New Beginnings

I recently accepted a job as bilingual program associate on the Health and Safety Team at the Association of Farmworker Opportunity Programs in Washington DC. Their (or should I say our) mission is to “improve the quality of life for migrant and seasonal farmworkers and their families by providing advocacy for the member organizations that serve them”– which they’ve been doing since 1971. The Health & Safety Team specifically is funded by EPA and OSHA and has two main programs: one that focuses on pesticide safety, and on on heat stroke prevention. It’s pretty much exactly what I want to do: work with Latino immigrants, write articles, blog, help write prevention programs and travel to farm sites.

I will actually be traveling to California next week for a conference/training with AFOP and Americorps (who help do the prevention programs on site). This is where I am going:

National Chavez Center

This is the National Chavez Center in Tehachapi, California. La Paz is where Cesar “lived and labored during his last quarter century. It was his spiritual harbor removed from often bitter struggles in agricultural valleys and big cities. Here he worked, strategized, and planned.” This whole thing made me think of the graduation speech I prepared for the Latino graduation, La celebracion Latina… I did evoke the spirit of Chavez…I won’t bore you with the whole speech but let me show you an excerpt:

We all know the slogan that was chanted all across this country, and even the world, the slogan that invited the United States back as a respectable member of the world community, the slogan that changed the face of this country, and hopefully the future of this country as well. That slogan was YES WE CAN.

But, Obama and his staff of clever speechwriters didn’t come up with that line. No, it was Latino people. More specifically it was a Latina woman. Like every piece of lettuce you eat in your salad, or tomato you put on your burger, and in fact every food you eat at any restaurant, even here in Ann Arbor, Latinos touched it first.


Chavez continued to organize proving everyone wrong that indeed it could be done until he got to ARIZONA in the 1972.  Arizona had just passed a bill that would outlaw strikes and boycotts of farm workers during harvest time. Chavez and the Union went to Arizona to get the governor to veto that bill. The bill passed anyway and Chavez commenced a fast.

Larger crowds gathered around him every day during his fast to be in the presence of a man who dared to stand up against the state government…Cesar was been taken to the hospital because of the effects of the fast. But guess what, he did not stop.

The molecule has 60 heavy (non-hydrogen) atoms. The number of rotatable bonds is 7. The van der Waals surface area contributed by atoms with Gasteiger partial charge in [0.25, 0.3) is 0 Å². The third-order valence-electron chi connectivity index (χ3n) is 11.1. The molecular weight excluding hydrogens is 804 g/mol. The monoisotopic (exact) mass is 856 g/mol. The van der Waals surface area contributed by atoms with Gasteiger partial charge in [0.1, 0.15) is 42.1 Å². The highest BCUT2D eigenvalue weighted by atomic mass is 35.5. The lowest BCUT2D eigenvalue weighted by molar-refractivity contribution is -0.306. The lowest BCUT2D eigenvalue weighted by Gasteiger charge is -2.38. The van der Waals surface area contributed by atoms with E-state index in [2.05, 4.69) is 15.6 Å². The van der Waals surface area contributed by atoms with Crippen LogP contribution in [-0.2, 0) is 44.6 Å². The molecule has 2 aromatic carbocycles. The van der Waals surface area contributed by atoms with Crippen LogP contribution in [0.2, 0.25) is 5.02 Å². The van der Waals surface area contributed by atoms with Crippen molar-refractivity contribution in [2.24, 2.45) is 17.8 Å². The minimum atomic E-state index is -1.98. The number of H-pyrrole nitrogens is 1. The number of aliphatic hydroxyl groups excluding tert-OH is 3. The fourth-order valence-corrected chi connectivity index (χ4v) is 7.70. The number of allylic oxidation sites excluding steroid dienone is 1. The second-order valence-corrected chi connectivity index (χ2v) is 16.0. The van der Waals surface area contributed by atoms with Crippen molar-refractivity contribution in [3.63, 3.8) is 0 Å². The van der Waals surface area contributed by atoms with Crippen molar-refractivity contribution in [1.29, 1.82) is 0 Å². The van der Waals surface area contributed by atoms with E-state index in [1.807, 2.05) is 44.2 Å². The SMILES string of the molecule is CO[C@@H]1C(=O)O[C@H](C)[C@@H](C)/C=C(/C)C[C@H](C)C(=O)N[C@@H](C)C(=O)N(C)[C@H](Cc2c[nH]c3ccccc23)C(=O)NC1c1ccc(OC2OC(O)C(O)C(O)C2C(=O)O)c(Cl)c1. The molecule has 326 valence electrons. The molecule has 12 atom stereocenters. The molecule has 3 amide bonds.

When he became weaker, Dolores Huerta, who co-founded the United Farm Workers said to him:  it CAN be done, SI SE PUEDE. And that became the slogan for the United Farm Workers and many millions of other disenfranchised people around the world. It was about remembering that indeed, it can be done, even in your weakest moment.

So this famous slogan went from SI SE PUEDE, or It can be done in the 70s to YES WE CAN in 2004 when Obama was running for Senate in Illinois. But that is not enough for me. This were the commitment I need from you comes in. I don’t want you to say yes we can, or si se puede, I want you to say YES WE WILL.

You have the tools now, now that you have educated yourself, now that you have exposed yourself to so many different perspectives, now that you have learned about work ethic, endurance and hard work. You have learned about friendship, and love, and heartbreak, you have learned about staying up all night to finish a paper, and staying up all night to be with people you care about. You have learned how to ask questions, how to stand up for yourself, and how to take leadership and responsibility.

And now, there is no going back.

You must always, always, always stand up for those who have less than you and those who are suffering. You have the responsibility to stand up for what is right because in the famous words of Martin Luther Kind, Injustice ANYWHERE is a threat to justice EVERYWHERE.

Cesar Chavez


Be an idealist, be a dreamer, if you see someone being treated unfairly: speak up, if you see sexist of homophobic behavior: say something, if you see racism or discrimination (both covert and overt) don’t stay quiet! This is the commitment I want from you. YOU WILL MAKE A DIFFERENCE.

Whatever field you chose to go into, remember this, you can make a difference. Si Se Puede!

TO close I want to use the words of Cesar Chaves who said: “Once social change begins, it cannot be reversed. You cannot uneducate the person who has learned to read. You cannot humiliate the person who feels pride. You cannot oppress the people who are not afraid anymore. We have seen the future, and the future is ours.”

You have become educated, and hopefully you are full of pride and free of fears. And when you walk out of those doors behind you after the ceremony, you will be walking towards our future. Take it. Take that future and make it a better place.

So I guess it’s my turn now- after a few months delay that is- I will go and actually put my money where my mouth is. Wish me luck! Also… come visit! 🙂


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